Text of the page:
LSE’s Myria Georgiou looks at the implications of recently released Ofcom research for the BBC and its diversity goals. Dr Georgiou developed the Council of Europe/EU sponsored self-monitoring tool for diversity inclusiveness in the media MEDIANE BOX with Mediane Manager, Reynald Blion.
Ofcom’s recent research for its Public Service Broadcasting review reveals that more than half of black ethnic audiences feel underrepresented and unfairly portrayed in mainstream broadcast media. The percentage of black ethnic audiences that felt that they were portrayed negatively is at 51% compared to 2% of all PSB viewers. While the percentages are somehow lower among other ethnic groups, there is still a sense of misrepresentation or underrepresentation among them. For example, 34% of Asian PSB viewers felt that there was not enough representation of Asian minority people on Public Service Broadcasting.
These findings come as no surprise, as research on media production and audiences has again and again indicated limited progress in advancing the representation of Britain’s diversity behind and on the screen. Campaigners and researchers have already raised the alarm and pointed to the many failures of the main publically owned broadcaster, the BBC, in its attempts to address the limited representation of Black, Asian and Minority Ethnic (BAME) people in its ranks and outputs. Recent research reveals negative rather than positive trends in terms of the representation of the country’s cultural diversity in Public Service Broadcasting. More Black, Asian and minority ethnic media professionals resigned from the BBC last year since at least 2009.
When it comes to audiences, evidence is even more worrying. Research commissioned by The Runnymede Trust has found that 78% of those asked felt that the way media portray ethnic minorities promotes racism; this opinion is also held among 76% of White respondents .
Ofcom reminds us in its report that “One of the main aims of Public Service Broadcasting (PSB) is to represent diversity and alternative viewpoints, through programmes that reflect the lives of diverse groups of people and communities both within the UK and elsewhere, to make its audiences aware of the different cultures and viewpoints”.
What should the BBC do? A number of important issues need to be addressed, especially in light of the forthcoming BBC Charter review:
- Where is accountability? If the evidence shows a lack of progress, and even a retreat from progress, what steps must be taken for effective action? Who should be held accountable for the lack of progress in advancing fair representation of BAME in BBC’s leadership, production machinery, and the broadcaster’s outputs? Is there indeed the will and commitment to make the society’s diversity seen and fairly represented in PSB, or is diversity to be sacrificed in times of intense pressure on the broadcaster? The BBC should go beyond setting targets and publicly make known both who is responsible for setting and meeting these targets within the organisation and what the consequences will be if these targets are not met.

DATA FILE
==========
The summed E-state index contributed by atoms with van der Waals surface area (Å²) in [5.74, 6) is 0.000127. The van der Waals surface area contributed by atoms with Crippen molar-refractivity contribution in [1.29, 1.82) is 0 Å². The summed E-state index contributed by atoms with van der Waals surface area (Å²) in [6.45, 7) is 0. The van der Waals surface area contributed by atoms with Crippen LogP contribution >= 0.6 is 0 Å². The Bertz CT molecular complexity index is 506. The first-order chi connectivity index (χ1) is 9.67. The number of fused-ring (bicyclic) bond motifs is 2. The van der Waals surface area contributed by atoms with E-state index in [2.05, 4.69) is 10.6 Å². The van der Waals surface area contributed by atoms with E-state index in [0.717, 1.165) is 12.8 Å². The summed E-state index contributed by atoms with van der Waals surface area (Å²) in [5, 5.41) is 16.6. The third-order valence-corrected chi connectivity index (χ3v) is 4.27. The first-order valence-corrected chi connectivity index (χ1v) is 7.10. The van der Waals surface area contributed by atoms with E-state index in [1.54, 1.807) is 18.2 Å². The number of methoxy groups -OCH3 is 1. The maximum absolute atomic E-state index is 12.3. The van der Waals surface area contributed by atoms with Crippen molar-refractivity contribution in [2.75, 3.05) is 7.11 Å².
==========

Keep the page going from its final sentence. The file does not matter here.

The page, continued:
- Where is the money? The BBC’s diversity adviser Lady Grey-Thompson recently argued that the BBC needs to spend around £100 million if it wants to achieve true diversity . Currently the BBC has a BAME fund of £2.1m a year. Further reductions to the BBC’s income – especially through the proposed changes to licence fee rules and regulations – are not going to help. If the BBC is to represent society in its complexity and its diversity it shouldn’t be penalised, but supported. So should its core values. If diversity inclusiveness and representation are indeed priorities for the public broadcasters, funds for supporting and promoting them need to be ring fenced and further enhanced.
- How does the BBC address the challenges associated with its production and housekeeping priorities? What is wrong with the given order, which seems to be driving Black, Asian and minority talent away ? As the cultural industries are in their totality undergoing significant transformations that enhance casualization of media labour and demand fast, low-cost production, what steps does the BBC take against the tide? Is the BBC willing to defend its diverse talent as it is under extreme pressure for further cuts, or are BAME staff becoming even more vulnerable? The corporation needs to set some red lines in terms of what kinds of cuts it is willing to make. The broadcaster, alongside the government and the parliamentary committee, needs to be explicit about the consequences of job cuts, especially when it comes to the effects these cuts might have on the representation of already marginalised voices and talent in PSB.
As the BBC undergoes its Charter review and deals with numerous challenges, it is more important than ever to reflect on public values and demands for accountability. It is these values that have strengthened it and allowed it to flourish through its history. How about in its future?
This post gives the views of the authors, and does not represent the position of the LSE Media Policy Project blog, nor of the London School of Economics and Political Science.